“Well did you hand out the supplies?” Jean looked dismayed; she sat down hard on the edge of the wooden seat.
“They wouldn’t take anything from us. We sat out there all morning and people just passed us by. We even tried to give the lot to the general store owner to pass out, but he refused to take any of it.”
“That’s ridiculous! Why would they refuse a donation?” Jean was flushed with condemnation and let out a hardy breath.
“I told you it wouldn’t be so easy to gain their trust with gifts.” Kai glanced at her; tipping his head to the side and raising his brow knowingly.
“Then explain to us how we can gain their trust?” Summer pleaded with him, but her voice held a note of agitation from the day’s defeat.
“Time, example, I don’t know. There are a lot of reasons for those here to distrust you, I’m not sure how many will find that surmountable.” He watched them carefully, he was impressed that they had tried so hard only to fail and even more impressed that they were game to try again. “You’re outsiders and Genetically Intact to boot. Not to mention you brought the military down on us.”
“What? We didn’t bring the military here, Globalnetics called the troops here, and we’re working to get them out. And just how exactly can you-or anyone for that matter tell that we’re Genetically Intact? We could be Non-humans for all you know, or Mutants!” Summer, her hands balled in fists and resting against her hips, stared at him indignantly.
He couldn’t stifle the laugh that filled his throat at her rant. To him it was obvious that their station in life was only fit for the unregistered. Anyone with mutant heritage in the Northern Sector would find it extremely difficult to get an education, and he seriously doubted any of them would be allowed to practice medicine in any half-decent hospital in the capitol. Before she could lay in with another burst he stopped her with an upraised hand. “I didn’t mean any offense, but whether you see it or not, the people here don’t feel a kinship with you, and they aren’t likely to. If you want to gain their trust you’ll have to take more time than a single morning in the square passing out protein packs and shorts.”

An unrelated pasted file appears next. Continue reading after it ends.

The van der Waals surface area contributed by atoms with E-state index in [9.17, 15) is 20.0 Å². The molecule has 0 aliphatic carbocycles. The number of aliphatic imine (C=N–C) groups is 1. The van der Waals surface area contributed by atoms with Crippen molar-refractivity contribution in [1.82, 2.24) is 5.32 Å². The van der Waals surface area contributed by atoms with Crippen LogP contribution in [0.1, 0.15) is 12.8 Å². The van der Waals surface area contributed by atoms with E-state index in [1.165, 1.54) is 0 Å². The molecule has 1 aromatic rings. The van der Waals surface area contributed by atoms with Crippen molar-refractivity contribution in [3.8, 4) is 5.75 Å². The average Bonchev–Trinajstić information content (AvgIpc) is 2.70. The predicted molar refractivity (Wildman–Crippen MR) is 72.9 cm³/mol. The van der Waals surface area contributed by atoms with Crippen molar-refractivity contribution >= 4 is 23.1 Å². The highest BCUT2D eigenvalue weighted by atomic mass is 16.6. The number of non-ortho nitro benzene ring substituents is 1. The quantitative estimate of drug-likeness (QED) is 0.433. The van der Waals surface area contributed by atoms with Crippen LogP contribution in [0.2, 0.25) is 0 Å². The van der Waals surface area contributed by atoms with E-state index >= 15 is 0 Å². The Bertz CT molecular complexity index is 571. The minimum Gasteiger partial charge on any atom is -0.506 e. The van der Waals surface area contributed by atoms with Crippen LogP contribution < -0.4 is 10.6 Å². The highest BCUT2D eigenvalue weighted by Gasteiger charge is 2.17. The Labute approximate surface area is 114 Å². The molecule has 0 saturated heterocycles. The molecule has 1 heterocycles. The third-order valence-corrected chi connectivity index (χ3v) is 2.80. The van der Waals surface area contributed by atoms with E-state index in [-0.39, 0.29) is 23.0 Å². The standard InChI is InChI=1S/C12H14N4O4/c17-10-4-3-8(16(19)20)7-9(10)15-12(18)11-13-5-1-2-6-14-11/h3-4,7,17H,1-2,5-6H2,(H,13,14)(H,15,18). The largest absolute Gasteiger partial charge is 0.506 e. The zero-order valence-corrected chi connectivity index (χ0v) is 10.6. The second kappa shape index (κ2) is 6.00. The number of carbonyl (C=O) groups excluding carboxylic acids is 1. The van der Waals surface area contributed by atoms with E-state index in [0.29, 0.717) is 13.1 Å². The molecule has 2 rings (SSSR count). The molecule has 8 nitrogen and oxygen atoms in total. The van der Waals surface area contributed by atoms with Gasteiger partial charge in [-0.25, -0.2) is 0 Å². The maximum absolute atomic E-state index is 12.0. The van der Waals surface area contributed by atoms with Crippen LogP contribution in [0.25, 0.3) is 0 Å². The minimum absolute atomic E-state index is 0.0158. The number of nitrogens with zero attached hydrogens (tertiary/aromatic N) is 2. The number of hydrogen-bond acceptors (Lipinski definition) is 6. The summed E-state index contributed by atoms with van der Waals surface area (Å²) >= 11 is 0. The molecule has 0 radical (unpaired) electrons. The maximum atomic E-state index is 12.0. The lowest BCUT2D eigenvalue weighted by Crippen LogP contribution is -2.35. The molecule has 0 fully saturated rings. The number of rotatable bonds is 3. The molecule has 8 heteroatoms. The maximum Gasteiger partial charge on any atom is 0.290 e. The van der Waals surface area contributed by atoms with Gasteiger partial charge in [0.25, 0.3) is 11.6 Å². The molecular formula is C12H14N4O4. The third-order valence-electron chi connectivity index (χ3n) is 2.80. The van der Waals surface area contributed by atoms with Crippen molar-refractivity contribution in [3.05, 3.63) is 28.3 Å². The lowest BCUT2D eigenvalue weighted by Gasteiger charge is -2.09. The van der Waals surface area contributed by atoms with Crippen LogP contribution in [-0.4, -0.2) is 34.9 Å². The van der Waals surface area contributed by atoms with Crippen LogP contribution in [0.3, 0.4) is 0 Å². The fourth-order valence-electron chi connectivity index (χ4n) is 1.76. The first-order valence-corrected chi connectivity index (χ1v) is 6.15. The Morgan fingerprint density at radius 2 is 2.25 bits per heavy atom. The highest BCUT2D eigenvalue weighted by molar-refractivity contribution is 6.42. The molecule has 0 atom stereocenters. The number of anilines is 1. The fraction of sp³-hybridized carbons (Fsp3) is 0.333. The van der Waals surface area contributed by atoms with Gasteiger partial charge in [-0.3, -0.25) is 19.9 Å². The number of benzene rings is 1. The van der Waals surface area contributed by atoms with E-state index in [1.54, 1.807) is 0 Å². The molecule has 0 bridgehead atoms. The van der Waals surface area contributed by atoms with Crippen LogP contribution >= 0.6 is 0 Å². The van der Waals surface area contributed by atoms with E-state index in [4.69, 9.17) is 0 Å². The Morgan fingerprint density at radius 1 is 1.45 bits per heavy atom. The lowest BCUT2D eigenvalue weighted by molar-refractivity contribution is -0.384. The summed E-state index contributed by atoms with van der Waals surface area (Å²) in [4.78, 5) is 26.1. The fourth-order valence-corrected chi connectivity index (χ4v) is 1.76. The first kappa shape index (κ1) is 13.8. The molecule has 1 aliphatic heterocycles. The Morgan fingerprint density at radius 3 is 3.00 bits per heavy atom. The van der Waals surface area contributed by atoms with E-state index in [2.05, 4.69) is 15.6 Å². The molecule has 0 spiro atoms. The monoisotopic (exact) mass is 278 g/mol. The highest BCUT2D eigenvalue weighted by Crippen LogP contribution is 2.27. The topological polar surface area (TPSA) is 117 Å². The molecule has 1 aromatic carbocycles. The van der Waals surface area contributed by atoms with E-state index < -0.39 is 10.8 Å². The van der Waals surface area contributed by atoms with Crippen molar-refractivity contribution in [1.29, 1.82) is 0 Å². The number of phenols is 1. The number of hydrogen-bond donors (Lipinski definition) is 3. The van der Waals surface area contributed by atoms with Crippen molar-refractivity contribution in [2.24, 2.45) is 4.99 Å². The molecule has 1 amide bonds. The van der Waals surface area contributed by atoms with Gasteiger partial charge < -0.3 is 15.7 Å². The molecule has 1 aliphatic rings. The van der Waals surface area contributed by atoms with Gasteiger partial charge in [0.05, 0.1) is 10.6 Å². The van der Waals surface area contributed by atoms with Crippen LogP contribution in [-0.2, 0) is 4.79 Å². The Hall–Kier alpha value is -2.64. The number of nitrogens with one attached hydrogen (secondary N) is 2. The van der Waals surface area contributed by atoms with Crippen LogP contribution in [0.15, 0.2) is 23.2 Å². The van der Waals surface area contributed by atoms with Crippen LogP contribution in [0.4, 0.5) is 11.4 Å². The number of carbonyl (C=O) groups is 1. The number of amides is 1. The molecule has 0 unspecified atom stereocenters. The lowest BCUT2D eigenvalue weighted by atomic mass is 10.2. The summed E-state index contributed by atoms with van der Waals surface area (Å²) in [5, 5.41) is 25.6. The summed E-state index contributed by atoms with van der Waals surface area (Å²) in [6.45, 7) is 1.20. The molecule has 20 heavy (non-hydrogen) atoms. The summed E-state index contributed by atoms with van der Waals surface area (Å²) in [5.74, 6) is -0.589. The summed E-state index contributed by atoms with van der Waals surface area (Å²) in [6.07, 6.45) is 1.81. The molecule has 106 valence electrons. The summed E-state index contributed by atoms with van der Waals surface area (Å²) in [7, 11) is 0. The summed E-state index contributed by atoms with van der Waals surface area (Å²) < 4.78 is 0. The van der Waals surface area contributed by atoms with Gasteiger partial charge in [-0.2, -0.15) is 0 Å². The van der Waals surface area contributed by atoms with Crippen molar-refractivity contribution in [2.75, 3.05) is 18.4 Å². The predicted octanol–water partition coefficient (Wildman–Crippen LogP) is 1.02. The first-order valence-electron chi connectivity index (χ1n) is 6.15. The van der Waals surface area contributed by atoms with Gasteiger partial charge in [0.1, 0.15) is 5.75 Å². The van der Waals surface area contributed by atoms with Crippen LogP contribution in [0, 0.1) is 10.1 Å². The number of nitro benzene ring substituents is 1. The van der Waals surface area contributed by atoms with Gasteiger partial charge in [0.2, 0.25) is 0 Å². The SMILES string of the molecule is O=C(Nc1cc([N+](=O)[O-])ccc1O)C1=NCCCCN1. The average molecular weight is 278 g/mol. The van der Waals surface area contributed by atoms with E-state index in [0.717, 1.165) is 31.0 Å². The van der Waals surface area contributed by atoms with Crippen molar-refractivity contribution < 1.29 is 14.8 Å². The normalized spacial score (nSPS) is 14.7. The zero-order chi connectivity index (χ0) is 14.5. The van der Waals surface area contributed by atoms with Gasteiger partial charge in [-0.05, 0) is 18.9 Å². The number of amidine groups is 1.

“Do you trust us?” Jean blindsided him with the question.
“Uh, I – I mean, I don’t know you that well.” He struggled with the question and his conflicting feelings on the matter. Did he trust them? Surprisingly, yes, but did he want them to know that? Not particularly, not yet. “You seem to be well meaning, but I still feel the need to be cautious.”
“We could use your help getting to know the people here, Kai, and gaining their trust.” Jean touched his arm lightly with her delicate hand. “Have you considered our job offer?”
“You were serious about that?”
His expression amused her and she snickered. “Of course and the offer still stands if you want it.”
“What kind of work are we talking about?”
“Anything you think you would enjoy. We need assistance with the grounds and gardens, help writing letters back to sponsors in the capitol and teachers for the school.”
“Well, I don’t know about teaching, but I’m a pretty good gardener. I have some conditions though.”
Jean was intrigued. “Conditions?”
“Yes, firstly, Kopi gets a job as well. And if you want us to help you get in with the locals, you need to loosen up the security around here and send back some of the troops. Preferably all, but at least most of them. Finally, Kopi and I need every Wednesday afternoon off, no questions and it’s non-negotiable. We can work every other time, but Wednesday afternoon is ours.”
Jean took a moment to mull over his provisions then smiled. “Well then Mr. Gresham you’re hired.”